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Aranburu receives Kroc Inst. award

Sarah Mervosh | Wednesday, March 4, 2009

Xabier Agirre Aranburu was presented with the Kroc Institute for International Peace Studies’ 2009 Distinguished Alumni Award immediately following a lecture he gave titled “Make Law, Not War: On the Power of Truth, Law and Justice” Tuesday in the Hesburgh Center auditorium.

He discussed his experiences as a senior analyst at the Office of the Prosecutor of the International Criminal Court (ICC) in The Hague, the Netherlands. The goal of the office is to “deliver justice for the international community of the world,” he said.

The ICC “is an independent, permanent court that tries persons accused of the most serious crimes of international concern, namely genocide, crimes against humanity and war crimes,” according to the ICC website.

The ICC is separate from the United Nations, the Web site said.

Aranburu said one of the biggest challenges of the ICC is that it can only deal with a very narrow amount of crimes, and generally people expect them to be able to help in all criminal cases.

“There are huge expectations for what we do,” he said. “We don’t deal with any crime. We only deal with the worst types of criminality.”

Aranburu said this narrow definition is especially difficult because most often, the Court works with people who have experienced great suffering and are receiving international attention for the first time.

“Very often we deal with people who have no experience with any formal [kind] of human justice. These people are the ultimate forgotten people in the planet,” he said.

Because of this, it is so difficult to explain to them why the ICC cannot help them, Aranburu said.

While the ICC has support in more than 100 countries, with strong support in Europe and Africa, Aranburu said it does not have support from the United States and much of Asia. He said he would like to work on receiving support from more countries.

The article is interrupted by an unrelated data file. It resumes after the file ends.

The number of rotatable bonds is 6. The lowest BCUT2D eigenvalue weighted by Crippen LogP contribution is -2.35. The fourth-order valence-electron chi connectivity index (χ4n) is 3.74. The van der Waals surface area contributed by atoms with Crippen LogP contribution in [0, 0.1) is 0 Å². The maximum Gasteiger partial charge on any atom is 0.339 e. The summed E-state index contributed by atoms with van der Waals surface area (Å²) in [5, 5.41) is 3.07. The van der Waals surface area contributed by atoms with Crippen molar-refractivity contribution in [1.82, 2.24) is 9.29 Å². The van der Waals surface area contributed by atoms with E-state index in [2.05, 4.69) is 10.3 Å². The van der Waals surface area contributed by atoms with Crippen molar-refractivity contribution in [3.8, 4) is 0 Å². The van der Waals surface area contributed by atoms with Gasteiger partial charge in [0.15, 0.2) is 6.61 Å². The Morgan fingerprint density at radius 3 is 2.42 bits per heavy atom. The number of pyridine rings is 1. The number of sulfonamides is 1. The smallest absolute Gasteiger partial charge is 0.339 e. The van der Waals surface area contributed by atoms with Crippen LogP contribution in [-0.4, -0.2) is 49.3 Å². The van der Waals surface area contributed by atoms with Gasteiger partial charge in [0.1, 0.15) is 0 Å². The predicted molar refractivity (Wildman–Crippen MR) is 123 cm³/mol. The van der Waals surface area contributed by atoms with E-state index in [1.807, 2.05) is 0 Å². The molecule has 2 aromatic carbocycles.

Aranburu said as an analyst, his job is to focus solely on dry facts, which are then given to the chief prosecutor. The chief prosecutor decides how to use the information in the trial.

“I look at our job like the job of a scientist or the job of a doctor where I have to look at a horrible situation of suffering … [and] the best that I can do to help these people is to run the right diagnostics,” he said.

For example, he said he might compare the rates of murders of civilians with a chronology of events, to show when the peak violence is occurring and why.

The ICC is currently waiting to hear the verdict of a trial regarding war crimes committed in the Democratic Republic of the Congo. Aranburu said it is too early to tell if the ICC will be effective in this case.

“Courts try cases and cases try courts,” he said.

However, he said he believes international justice has made progress, using the well-known glass-half-full or glass-half-empty analogy to describe his point of view.

“I believe it is working to some extent,” he said. “My view is that the glass is half empty but it is filling up very quickly.”

Aranburu called himself a realist who knows that there is still much work that needs to be done to help bring international justice, but he also said he is optimistic about the future.